A record level of smog and subsequent desperate makeshift remedial measures have once again underscored Delhi's dubious distinction as one of the world's top polluters. But with all the attention once again being showered on the Indian capital, the country's other polluted cities risk remaining in the shadow.
Rapid urbanization, fossil-fuel-driven economic growth and a steep rise in demand for automobiles have severely impacted on the air quality across India in the past two decades. The surge in pollutants has led to a sharp rise in respiratory diseases.
"Air pollution is not a Delhi-specific problem. It is a regional and national problem. This is a national health emergency," Sunil Dahiya, a campaigner for Greenpeace India, told DW.
The World Health Organization (WHO) said in a report published in May last year that cities in India were among the most polluted in the world. The WHO report, which examined pollution levels in about 1,600 cities in 91 countries between 2008 and 2013, placed Delhi at the top of the list. The Indian cities of Patna, Gwalior and Raipur followed Delhi in the ignominious list of world's worst polluters. In fact, 13 Indian cities made it into the top 20.
Alarmed by the deteriorating air conditions in Delhi, the Supreme Court of India earlier this month imposed an interim ban on the registration of some diesel cars, banned ransport vehicles that are more than 10 years old from entering the city and directed all taxis to switch to compressed natural gas. The order followed the Delhi government's decision to experiment with road-space rationing based on registration numbers.
But while Delhi's hazardous levels of fine particulate matter (PM 2.5) - small particles that pose the greatest threat to lungs - is finally getting some attention from local and central authorities, pollution is yet to make it into the discourse in the regional capitals.
"We are hoping that this pressure that has built up in Delhi today for some action will be able to catalyze a nationwide change," Anumita Roychowdhury, the executive director of the New Delhi-based Center for Science and Environment (CSE), told DW.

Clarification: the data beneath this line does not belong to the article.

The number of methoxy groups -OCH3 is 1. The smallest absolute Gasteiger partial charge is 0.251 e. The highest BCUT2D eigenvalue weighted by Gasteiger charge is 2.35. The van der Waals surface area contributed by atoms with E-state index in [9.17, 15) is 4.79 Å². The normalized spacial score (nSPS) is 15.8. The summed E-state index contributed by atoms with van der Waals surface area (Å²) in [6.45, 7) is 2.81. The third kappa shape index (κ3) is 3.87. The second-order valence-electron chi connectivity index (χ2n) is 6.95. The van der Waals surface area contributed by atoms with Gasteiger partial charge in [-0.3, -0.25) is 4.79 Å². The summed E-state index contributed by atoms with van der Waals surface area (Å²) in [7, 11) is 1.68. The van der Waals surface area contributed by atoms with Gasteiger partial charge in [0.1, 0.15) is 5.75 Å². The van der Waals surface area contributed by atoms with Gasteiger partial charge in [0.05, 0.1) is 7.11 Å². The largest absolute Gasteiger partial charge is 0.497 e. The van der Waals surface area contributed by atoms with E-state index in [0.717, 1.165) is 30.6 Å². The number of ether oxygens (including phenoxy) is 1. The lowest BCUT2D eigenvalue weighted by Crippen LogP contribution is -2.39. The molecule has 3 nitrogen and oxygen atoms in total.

Move over, Beijing
As many as 15 of the 17 cities studied by Greenpeace India showed levels of air pollution far in excess even of the prescribed Indian standards, which are much more lenient than the WHO guidelines. The study showed that the average level of PM 2.5 in regional hubs such as Lucknow, Ahmedabad and Faridabad was almost as high as the levels seen in Delhi between April and November this year.
The study showed that seven of those cities recorded higher levels of toxic pollutants than Beijing and Jinan, two of the most polluted cities in China.
"There are many industrial hubs around the Indian cities. Many of the industries in these hubs are not adhering to pollution norms set by the authorities. Even those norms which are there are not stringent enough," said Dahiya. "Then there are huge thermal power plants, which are a major source of particulate matter."
Severe health implications
The cases of Acute Respiratory Infection (ARI) have jumped by almost a third to about 34.8 million in the past five years, according to India's National Health Profile 2015. The highest numbers of cases of this breathing problem last year were reported from the states of Kerala and Rajasthan, both of which are extremely popular among foreign tourists.
While pollution levels in Delhi are actively monitored, most other big Indian cities do not even have a reliable air-quality monitoring system in place. This puts at risk the lives of millions of people who unknowingly venture into places with hazardous levels of pollutants at any given point of time.
"The awareness is still missing among people so that they can protect themselves. It's the responsibility of the government agencies that they make them aware about the problems related to breathing polluted air," Dr. Sandeep Dave, a surgeon from the regional capital of Raipur, told DW.
India has the highest rate of deaths from chronic respiratory diseases in the world, according to the WHO. In 2012, more than 150 people in every 100,000 died due to such diseases, almost eight times the deaths from such causes in Germany.
'National air-quality planning is needed'
Roychowdhury, however, says the smaller cities are much better-placed to address the problem, as a large segment of the population in these centers still does not drive cars.
"Smaller cities have a much higher share of walk and cycle trips, so if the government just invests in modernizing and organizing the existing public transport systems, then it will be able to prevent the erosion of non-motorized and public transport ridership and slow down the transport rush," said Roychowdhury.
There is an urgent need to set up pollution-monitoring centers across the country, as air-quality data is currently available for just some 20 cities, far too few considering that India has more than 50 urban centers with a population of a million or more. This would facilitate issuance of real-time health advisories to the people.
"We now need a very strong national air-quality planning process so that there is a clear framework at the national level on how they would want cities across the country to roll out their action plans," said Roychowdhury.